A soldier of considerable ability (Aur. Vict. Caes. 33.12), Marcus Piav(v)onius Victorinus[] had a brilliant career under the first emperor of the so-called Gallic Empire, Postumus. In 266/267 A.D., Victorinus held the office of tribunus praetorianorum,[] and in 267 or 268 he shared the eponymous consulship with Postumus.[] Victorinus’ name suggests a provincial, western origin;[] the activity of his mother after his death (see below) suggests considerable family wealth.[] After the short reign of Marius, Victorinus was proclaimed emperor of the Gallic Empire in autumn of the year 269 (before the 10th of December) by the troops in Augusta Treverorum (Trier). He was recognized in Gaul and in Britain, but not in Spain.[] The capital and the main mint of Victorinus was Cologne; it is possible that he also minted coins in Trier.[]
It seems that most of Victorinus’ activity was directed towards the recovering of territories of the Imperium Galliarum already lost to the Central Empire. He did not take any steps to extend the territory under his control beyond Gaul and Britain. The troubles Victorinus faced in Gaul culminated in the rebellion of Augustodunum Haeduorum (Autun), which declared itself for Claudius Gothicus ( Paneg. lat. 8.2.5 and 8.4.2-3 ed. Galletier; Ausonius, Parentalia 15.6.8-10).[] In the summer of 270, after a siege of seven months, the troops of Victorinus managed to take, plunder, and partially destroy the city (Paneg. lat. 5.4.2-3; 5.9).
After his success against Autun, Victorinus returned in triumph to the north and took residence in Cologne. A few months later, in early 271, Victorinus was murdered there by one of his own officers, the quartermaster Attitianus, apparently for reasons of private revenge.[] His mother Victoria still held enough authority among the troops of the Gallic Empire to impose his deification and to decide the question of his succession. She bribed the troops in order to arrange their support for her nominee, the governor of Aquitania C. Pius Esuvius Tetricus ( Aur. Vict. 33.14 ; Tyr. trig. 24.1-5) .
1) Primary Sources :
Aurelius Victor, Liber de Caesaribus (33.12), ed. F. Pichlmayr, Leipzig, 1911 (reprinted 1970).
Ausonius, Parentalia (15.6.8-10) ed. H.G. Evelyn-White (Loeb), London, 1919.
Eutropius, Breviarium (9.9), ed. C. Santini, Leipzig, 1979.
Scriptores Historae Augustae Tyranni triginta, 6.3, ed. E. Hohl, Leipzig, 1927.
Panegyrici Latini ed. R. Galletier , Paris, 1949-55, V (9) 4.1; VIII (5) 4.2f..
2) Secondary Sources :
Drinkwater 1987 : J. F. Drinkwater, The Gallic Empire. Separatism and Continuity in the North-Western Provinces of the Roman Empire A.D. 260-274, Stuttgart, 1987 (= Historia Einzelschriften Heft 52).
Elmer 1941 : G. Elmer, Die Münzprägung der gallischen Kaiser von Postumus bis Tetricus in Köln, Trier und Mailand, in : Bonner Jahrbücher 146, 1941, 1-106.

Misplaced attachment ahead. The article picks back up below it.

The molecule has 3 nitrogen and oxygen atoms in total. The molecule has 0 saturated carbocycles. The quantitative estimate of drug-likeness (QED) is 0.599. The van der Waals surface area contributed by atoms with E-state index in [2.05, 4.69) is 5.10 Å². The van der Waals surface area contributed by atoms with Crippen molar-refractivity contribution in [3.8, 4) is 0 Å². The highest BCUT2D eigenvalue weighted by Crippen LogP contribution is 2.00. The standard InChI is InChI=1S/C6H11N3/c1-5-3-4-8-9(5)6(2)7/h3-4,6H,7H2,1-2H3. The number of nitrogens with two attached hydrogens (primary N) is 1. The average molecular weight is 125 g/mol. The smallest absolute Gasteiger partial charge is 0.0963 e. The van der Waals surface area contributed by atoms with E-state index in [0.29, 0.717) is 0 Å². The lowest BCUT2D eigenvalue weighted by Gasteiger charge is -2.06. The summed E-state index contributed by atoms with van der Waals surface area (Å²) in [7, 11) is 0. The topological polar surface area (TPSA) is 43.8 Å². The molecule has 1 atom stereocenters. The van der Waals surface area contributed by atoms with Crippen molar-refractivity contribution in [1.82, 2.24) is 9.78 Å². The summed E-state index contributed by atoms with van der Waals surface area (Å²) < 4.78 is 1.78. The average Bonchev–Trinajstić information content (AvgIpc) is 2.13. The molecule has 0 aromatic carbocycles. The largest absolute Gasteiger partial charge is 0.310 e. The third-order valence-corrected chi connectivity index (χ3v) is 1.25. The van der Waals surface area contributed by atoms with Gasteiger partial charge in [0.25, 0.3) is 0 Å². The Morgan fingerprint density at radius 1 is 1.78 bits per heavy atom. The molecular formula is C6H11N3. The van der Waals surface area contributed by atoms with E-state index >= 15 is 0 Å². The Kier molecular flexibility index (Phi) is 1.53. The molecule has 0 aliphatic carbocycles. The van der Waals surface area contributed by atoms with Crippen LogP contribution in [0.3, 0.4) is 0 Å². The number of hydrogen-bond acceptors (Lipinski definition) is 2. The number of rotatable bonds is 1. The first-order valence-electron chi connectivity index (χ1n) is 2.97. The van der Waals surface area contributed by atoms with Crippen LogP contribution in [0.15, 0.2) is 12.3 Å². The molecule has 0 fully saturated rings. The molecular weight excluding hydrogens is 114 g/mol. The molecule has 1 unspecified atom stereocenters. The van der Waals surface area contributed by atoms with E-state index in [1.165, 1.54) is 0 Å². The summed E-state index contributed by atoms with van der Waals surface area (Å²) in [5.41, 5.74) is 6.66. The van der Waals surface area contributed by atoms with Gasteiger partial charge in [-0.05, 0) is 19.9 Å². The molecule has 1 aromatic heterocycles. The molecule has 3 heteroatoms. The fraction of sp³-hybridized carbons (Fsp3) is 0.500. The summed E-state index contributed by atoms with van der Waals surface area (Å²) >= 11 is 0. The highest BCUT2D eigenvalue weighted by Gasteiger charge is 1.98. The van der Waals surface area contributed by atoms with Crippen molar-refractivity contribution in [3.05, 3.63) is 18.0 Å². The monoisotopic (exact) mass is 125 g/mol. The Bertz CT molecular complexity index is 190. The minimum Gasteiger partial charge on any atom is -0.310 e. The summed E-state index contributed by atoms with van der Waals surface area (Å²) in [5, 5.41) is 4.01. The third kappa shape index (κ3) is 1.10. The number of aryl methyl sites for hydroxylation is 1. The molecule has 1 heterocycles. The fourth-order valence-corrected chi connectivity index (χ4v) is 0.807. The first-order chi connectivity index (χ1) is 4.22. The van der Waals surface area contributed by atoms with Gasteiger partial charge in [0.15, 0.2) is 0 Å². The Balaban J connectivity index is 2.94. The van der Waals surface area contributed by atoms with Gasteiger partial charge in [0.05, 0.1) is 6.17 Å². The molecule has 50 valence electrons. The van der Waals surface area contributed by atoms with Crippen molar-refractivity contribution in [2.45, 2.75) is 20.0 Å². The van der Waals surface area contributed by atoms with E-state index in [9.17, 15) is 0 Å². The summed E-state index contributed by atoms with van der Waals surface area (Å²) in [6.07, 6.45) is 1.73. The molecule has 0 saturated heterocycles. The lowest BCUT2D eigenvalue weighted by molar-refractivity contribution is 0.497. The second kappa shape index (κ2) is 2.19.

Kienast 1990 : D. Kienast, Römische Kaisertabelle. Grundzüge einer römischen Kaiserchronologie, Darmstadt, 1990.
Lafaurie 1975 : J. Lafaurie, L’Empire gaulois. Apport de la numismatique, in : Aufstieg und Niedergang der Römischen Welt II, 2, Berlin, New York, 1975, 853-1012.
König 1981 : I. König, Die gallischen Usurpatoren von Postumus bis Tetricus, München 1981.
PIR P 302 (Victorinus) and PIR V 430 (his mother Victoria).
PLRE 965 Nr. 12 (Victorinus) and PLRE 961f. (his mother Victoria).
RE VIII A 2, 1958, 2074ff. Nr. 2 (R. Hanslik) (Victorinus) and RE VIII A 2, 1958, 2071 Nr. 4 (R. Hanslik) (his mother Voctoria).
Schulte 1983 : B. Schulte, Die Goldprägung der gallischen Kaiser von Postumus bis Tetricus, Aarau, Frankfurt a. M., Salzburg, 1983.
Schulzki 1996 : H.-J. Schulzki, Die Antoninianenprägung der gallischen Kaiser von Postumus bis Tetricus (AGK) : Typenkatalog der regulären und nachgeprägten Münzen, Bonn, 1996 ( = Antiquitas 3, 35).
[] Some of the inscriptions give his name as M. Piavvonius Victorinus (e.g., CIL XIII.8958), as does the first emission of coins from the Cologne mint. A mosaic from Trier (see note 2) has him as Piaonius.
[] CIL XIII.3679, a mosaic reading M. Piaonius Victorinus, tribunus pret(oria)norum, was discovered in Trier.
[] CIL II.5736.
[] Drinkwater 1987, 35 and 126.
[] It is not known whether Victorinus’ wealth was old, acquired while he served Postumus, or gained during his reign. See König 1981, 158.
[]It is most likely that the desertion of Spain from the Gallic Empire was initiated by the troops of the legio VII Gemina. See Drinkwater 1987, 36-37 and 211.
[]Drinkwater 133ff and esp. 145, where he discusses the numismatic evidence on the different mints in use under the Gallic Emperors.
[]König 1981,146 has hypothesized an unsuccessful rebellion in Britain against Victorinus. The theory rests only on the reconstruction of an inscription (RIB 2246) from one meager fragment, and has been rightly rejected by Drinkwater 1987, 121. He considers that apart from Spain and eastern Narbonnensis, the rest of the Gallic Empire remained loyal to Victorinus.
[] Most of our sources (SHA Tyr. trig. 6.3; Aur. Vict. 33.12; Eutr. 9.9.) give Victorinus a reputation of being a womanizer and report that when he tried to seduce the wife of Attitianus, Attitianus arranged for his murder. The fact that his mother Victoria was able to impose Tetricus I as his successor also suggests that he was murdered for private reasons. (Drinkwater 38 and 52f., 90 and 182).